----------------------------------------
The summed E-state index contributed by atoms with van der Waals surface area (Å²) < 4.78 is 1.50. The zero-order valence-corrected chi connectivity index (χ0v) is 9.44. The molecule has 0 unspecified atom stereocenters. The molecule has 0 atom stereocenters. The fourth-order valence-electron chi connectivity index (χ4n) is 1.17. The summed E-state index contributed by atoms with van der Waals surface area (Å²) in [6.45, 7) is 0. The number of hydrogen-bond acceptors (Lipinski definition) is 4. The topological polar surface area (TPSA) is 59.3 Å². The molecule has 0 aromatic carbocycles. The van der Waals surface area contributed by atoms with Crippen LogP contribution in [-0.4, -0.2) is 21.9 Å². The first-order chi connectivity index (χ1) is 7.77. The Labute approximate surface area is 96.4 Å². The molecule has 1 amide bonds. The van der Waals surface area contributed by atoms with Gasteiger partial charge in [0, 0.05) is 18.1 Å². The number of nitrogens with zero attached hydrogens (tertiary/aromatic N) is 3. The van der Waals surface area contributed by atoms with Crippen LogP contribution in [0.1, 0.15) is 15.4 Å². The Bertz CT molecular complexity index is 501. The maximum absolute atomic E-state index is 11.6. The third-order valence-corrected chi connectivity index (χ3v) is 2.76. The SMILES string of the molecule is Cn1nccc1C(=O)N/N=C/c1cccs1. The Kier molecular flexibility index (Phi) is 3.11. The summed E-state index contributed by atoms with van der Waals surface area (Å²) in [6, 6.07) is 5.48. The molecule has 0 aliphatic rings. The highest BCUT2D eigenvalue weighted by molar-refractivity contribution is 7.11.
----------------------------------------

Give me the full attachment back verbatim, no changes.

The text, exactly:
The summed E-state index contributed by atoms with van der Waals surface area (Å²) < 4.78 is 1.50. The zero-order valence-corrected chi connectivity index (χ0v) is 9.44. The molecule has 0 unspecified atom stereocenters. The molecule has 0 atom stereocenters. The fourth-order valence-electron chi connectivity index (χ4n) is 1.17. The summed E-state index contributed by atoms with van der Waals surface area (Å²) in [6.45, 7) is 0. The number of hydrogen-bond acceptors (Lipinski definition) is 4. The topological polar surface area (TPSA) is 59.3 Å². The molecule has 0 aromatic carbocycles. The van der Waals surface area contributed by atoms with Crippen LogP contribution in [-0.4, -0.2) is 21.9 Å². The first-order chi connectivity index (χ1) is 7.77. The Labute approximate surface area is 96.4 Å². The molecule has 1 amide bonds. The van der Waals surface area contributed by atoms with Gasteiger partial charge in [0, 0.05) is 18.1 Å². The number of nitrogens with zero attached hydrogens (tertiary/aromatic N) is 3. The van der Waals surface area contributed by atoms with Crippen LogP contribution in [0.1, 0.15) is 15.4 Å². The Bertz CT molecular complexity index is 501. The maximum absolute atomic E-state index is 11.6. The third-order valence-corrected chi connectivity index (χ3v) is 2.76. The SMILES string of the molecule is Cn1nccc1C(=O)N/N=C/c1cccs1. The Kier molecular flexibility index (Phi) is 3.11. The summed E-state index contributed by atoms with van der Waals surface area (Å²) in [6, 6.07) is 5.48. The molecule has 0 aliphatic rings. The highest BCUT2D eigenvalue weighted by molar-refractivity contribution is 7.11.